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2018 Giant Reign Advanced 0 Bike (discontinued)

Vital Rating: (Excellent)
Reign Advanced 0 Carbon
2018 Giant Reign Advanced 0 Bike 2018 Giant Reign Advanced 0 Bike
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Making it Reign in 2018 | We Ride Giant’s Updated Enduro Machine

If it's lower, longer, and slacker you want, you've come to the right place.

Rating: Vital Review
Making it Reign in 2018 | We Ride Giant’s Updated Enduro Machine

The Giant Reign is one of the world’s best selling enduro bikes, and it’s been around in one version or the other for almost 13 years by now. Whilst the basic design concepts behind the bike have not really changed over the years, of course everything else has. Materials, geo, suspension, standards, components…mountain biking never stands still! So in the name of keeping up, we headed over to Italy last week to discover the 6th generation of the Reign. Lower, longer, and slacker seems almost like a foregone conclusion here, but if you want to know everything else there is to know about what Giant has come up with, all you have to do is keep reading.

2018 Giant Reign Advanced Highlights

  • 27.5 wheel geometry
  • Composite mainframe
  • New Advanced Forged Composite Technology upper rocker arm
  • Maestro suspension technology
  • MegaDrive downtube connects the massive headtube and bottom bracket area for added frame stiffness
  • OverDrive steerer tube for front-end steering stiffness
  • PowerCore bottom bracket for pedaling efficiency
  • New trunnion mount shock with lower leverage ratio
  • Internal cable routing
  • Integrated downtube and chainstay protection
  • Boost 15x110 [F], 12X148 [R] hub spacing
  • ISCG05 tabs
  • MSRP: $8200
  • Availability: End of August 2017

Advanced Forged Composite, Maestro, MegaDrive, OverDrive, PowerCore, Metric, Trunnion, Boost…you’d be forgiven if you thought the brochure seems a little over the top when it comes to the old marketing lingo. How does all that mesh with what certainly looks pretty much like last year’s bike? The devil, as always, is in the details.


The 2018 Reign may appear like the spitting image of its predecessor, but Giant has gone over every aspect of the bike in a design process that started over two years ago. The result is a longer and slacker bike that utilizes all the latest standards and technologies to deliver what Giant calls the ultimate race bike.

Kevin Dana, Giant's senior off-road global category manager (and shredder!) delivers the run-down of the new bike.

Working with Giant Factory Offroad enduro racer Josh Carlson, the goal behind the new design was to create a faster and more forgiving bike that also climbs better than its predecessor. That sounds like a tall order perhaps, but one that Giant claims to have been able to fulfill. Starting from the obvious, the bike still utilizes Giant’s tried and trusted Maestro suspension layout, a floating pivot point multilink system that is designed to provide a stable pedaling platform whilst offering good bump absorption. For 2018, making use of a trunnion-mount metric shock allowed Giant to run a longer shock (for the same amount of rear wheel travel) which lowers the overall leverage ratio – this in turn creates a more sensitive suspension which is also easier to control and tune. Additionally, the trunnion mounted shock helps contribute to increasing the frame’s stiffness, whilst simultaneously allowing the seat tube pivot point to be moved down which maximizes seat post insertion depth. As you can see from the shots, the range-topping Reign Advanced 0 carbon bike we tested features a coil shock, as does the SX version (which also comes with a longer, 170mm fork), while the rest of the line-up will make do with air versions. All the shocks offer some form of lockout or pedaling platform, either remote controlled or on the shock itself. Travel remains at 160mm both up front and out back.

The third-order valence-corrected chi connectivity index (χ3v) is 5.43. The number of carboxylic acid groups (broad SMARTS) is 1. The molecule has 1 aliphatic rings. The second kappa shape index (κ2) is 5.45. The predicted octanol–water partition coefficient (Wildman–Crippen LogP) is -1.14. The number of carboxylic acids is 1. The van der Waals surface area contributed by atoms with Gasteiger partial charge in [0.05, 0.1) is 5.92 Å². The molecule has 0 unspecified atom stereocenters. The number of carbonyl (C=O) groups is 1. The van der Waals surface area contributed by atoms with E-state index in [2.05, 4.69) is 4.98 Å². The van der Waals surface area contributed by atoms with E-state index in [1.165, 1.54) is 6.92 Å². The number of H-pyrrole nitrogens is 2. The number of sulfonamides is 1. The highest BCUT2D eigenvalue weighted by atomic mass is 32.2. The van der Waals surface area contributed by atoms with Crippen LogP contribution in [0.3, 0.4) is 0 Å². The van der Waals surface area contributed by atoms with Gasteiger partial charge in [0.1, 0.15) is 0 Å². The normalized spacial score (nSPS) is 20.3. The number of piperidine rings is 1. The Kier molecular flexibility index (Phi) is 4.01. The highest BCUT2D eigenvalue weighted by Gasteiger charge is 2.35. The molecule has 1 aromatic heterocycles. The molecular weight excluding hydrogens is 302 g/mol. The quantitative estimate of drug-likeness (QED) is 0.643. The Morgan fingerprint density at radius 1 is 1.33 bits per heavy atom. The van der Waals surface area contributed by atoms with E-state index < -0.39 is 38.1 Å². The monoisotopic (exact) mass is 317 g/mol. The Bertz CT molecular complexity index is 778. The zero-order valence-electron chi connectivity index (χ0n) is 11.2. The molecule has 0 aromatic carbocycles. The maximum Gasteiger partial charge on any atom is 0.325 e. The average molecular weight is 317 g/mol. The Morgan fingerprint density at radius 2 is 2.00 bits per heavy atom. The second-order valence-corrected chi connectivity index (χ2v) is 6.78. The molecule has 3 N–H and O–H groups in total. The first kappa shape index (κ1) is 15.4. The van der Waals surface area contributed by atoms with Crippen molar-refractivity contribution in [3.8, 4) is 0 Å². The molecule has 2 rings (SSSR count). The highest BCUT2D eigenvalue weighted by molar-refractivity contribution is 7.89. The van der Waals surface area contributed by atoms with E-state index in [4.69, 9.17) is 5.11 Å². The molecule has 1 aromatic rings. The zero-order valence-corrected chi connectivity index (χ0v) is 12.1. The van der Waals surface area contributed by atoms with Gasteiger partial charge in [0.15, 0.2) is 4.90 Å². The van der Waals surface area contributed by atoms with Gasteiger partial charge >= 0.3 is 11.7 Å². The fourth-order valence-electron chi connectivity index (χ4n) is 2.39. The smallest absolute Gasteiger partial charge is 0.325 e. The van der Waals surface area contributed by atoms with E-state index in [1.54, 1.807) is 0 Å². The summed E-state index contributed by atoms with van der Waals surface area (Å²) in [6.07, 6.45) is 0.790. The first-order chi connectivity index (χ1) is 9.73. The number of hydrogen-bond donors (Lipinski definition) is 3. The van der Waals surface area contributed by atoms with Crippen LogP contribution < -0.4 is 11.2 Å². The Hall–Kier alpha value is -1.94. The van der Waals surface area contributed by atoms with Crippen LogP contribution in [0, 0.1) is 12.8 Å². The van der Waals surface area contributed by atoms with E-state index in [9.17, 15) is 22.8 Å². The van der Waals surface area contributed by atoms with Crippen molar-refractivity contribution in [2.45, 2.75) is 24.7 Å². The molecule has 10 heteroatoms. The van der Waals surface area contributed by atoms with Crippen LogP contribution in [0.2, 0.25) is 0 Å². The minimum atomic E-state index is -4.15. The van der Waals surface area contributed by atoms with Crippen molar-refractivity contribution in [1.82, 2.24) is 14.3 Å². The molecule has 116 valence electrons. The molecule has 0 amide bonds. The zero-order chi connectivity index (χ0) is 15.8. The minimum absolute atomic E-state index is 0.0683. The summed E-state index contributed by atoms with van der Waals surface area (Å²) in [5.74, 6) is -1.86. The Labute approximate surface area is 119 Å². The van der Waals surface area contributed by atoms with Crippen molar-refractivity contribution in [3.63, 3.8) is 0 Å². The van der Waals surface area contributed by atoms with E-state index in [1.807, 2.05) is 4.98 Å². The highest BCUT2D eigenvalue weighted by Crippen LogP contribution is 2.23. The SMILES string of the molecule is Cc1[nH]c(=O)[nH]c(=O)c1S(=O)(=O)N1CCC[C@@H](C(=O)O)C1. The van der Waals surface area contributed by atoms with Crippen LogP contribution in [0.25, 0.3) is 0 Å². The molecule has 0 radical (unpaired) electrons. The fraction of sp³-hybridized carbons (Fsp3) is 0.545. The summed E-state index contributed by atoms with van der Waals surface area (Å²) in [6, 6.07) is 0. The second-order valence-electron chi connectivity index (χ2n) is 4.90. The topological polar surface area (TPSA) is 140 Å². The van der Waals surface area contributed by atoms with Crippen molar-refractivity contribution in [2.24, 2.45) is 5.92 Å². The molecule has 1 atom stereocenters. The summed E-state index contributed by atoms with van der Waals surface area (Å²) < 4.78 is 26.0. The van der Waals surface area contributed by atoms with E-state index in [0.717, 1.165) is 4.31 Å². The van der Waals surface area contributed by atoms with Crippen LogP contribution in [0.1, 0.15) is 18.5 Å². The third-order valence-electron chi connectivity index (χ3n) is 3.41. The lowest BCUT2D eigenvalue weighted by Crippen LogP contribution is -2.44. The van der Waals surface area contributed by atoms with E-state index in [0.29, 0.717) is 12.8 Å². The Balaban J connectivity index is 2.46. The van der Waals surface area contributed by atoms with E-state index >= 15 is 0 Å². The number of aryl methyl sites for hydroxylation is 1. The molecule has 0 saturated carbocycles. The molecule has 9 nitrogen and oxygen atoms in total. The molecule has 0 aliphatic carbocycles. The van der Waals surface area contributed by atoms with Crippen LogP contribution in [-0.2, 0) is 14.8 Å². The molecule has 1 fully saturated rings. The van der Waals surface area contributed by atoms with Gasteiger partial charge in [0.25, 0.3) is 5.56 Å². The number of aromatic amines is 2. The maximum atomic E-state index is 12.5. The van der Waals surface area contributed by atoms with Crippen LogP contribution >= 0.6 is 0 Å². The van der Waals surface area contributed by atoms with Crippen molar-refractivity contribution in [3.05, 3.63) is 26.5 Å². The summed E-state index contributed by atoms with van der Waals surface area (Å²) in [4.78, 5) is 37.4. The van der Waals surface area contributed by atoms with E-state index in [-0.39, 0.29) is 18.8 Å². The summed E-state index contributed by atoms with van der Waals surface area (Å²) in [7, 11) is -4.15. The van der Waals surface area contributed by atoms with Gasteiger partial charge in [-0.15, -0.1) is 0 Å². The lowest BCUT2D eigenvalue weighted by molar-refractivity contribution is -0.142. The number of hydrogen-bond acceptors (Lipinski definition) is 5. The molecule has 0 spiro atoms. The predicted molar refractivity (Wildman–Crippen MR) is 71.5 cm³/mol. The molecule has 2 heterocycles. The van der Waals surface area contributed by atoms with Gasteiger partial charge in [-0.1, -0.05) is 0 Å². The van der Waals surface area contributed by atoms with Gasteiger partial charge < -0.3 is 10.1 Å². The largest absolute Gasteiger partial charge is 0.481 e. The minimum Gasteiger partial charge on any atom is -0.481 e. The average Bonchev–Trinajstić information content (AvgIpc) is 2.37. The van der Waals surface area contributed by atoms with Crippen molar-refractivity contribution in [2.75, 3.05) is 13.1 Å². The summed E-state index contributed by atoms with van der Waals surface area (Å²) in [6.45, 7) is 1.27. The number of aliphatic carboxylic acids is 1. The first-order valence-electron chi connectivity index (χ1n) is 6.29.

While they working on the rear suspension layout, Giant also took advantage of their “Advanced Forged Composite” technology that was recently introduced on the new Trance. This high-pressure molding process produces complex carbon parts that are lighter and stiffer than their aluminum counterparts, and it was put to use to create the new Reign’s upper rocker link. The rear triangle itself remains aluminum, a choice Giant made for two reasons: that part of the frame is particularly exposed to rock strikes and similar, while the complexity and shape of the part make producing it in carbon unnecessarily expensive for only a small potential weight gain.


Continuing our examination of the 2018 Reign, we find boost spacing, internal cable routing (including for the remote shock lockout on the relevant versions), and frame protection in all the right places. ISCG05 tabs provide a perch for a chainguide/bashguard, but there are no provisions for our old friend the front derailleur.


The second and maybe most significant change for 2018 was made to the geometry. Working with the feedback of their racers, Giant stretched the new Reign until it became one of the longest bikes out there, size for size. Only mega-reach specialists Mondraker make significantly longer bikes, not counting exotics like Pole and Geometron. At 473 mm reach for a size L, the 2018 Reign is 15mm longer than its 2017 predecessor. To put that in perspective, the 2018 size M clocks in at 459mm, a reach number which some manufacturers would still call either L or even XL today. For the rest, a 65-degree head angle favors outright downhill performance over anything else, whilst a 73-degree seat tube angle contributes to a passable climbing position for making your way up to the next run. Make no mistake about it, this is what this bike was made for.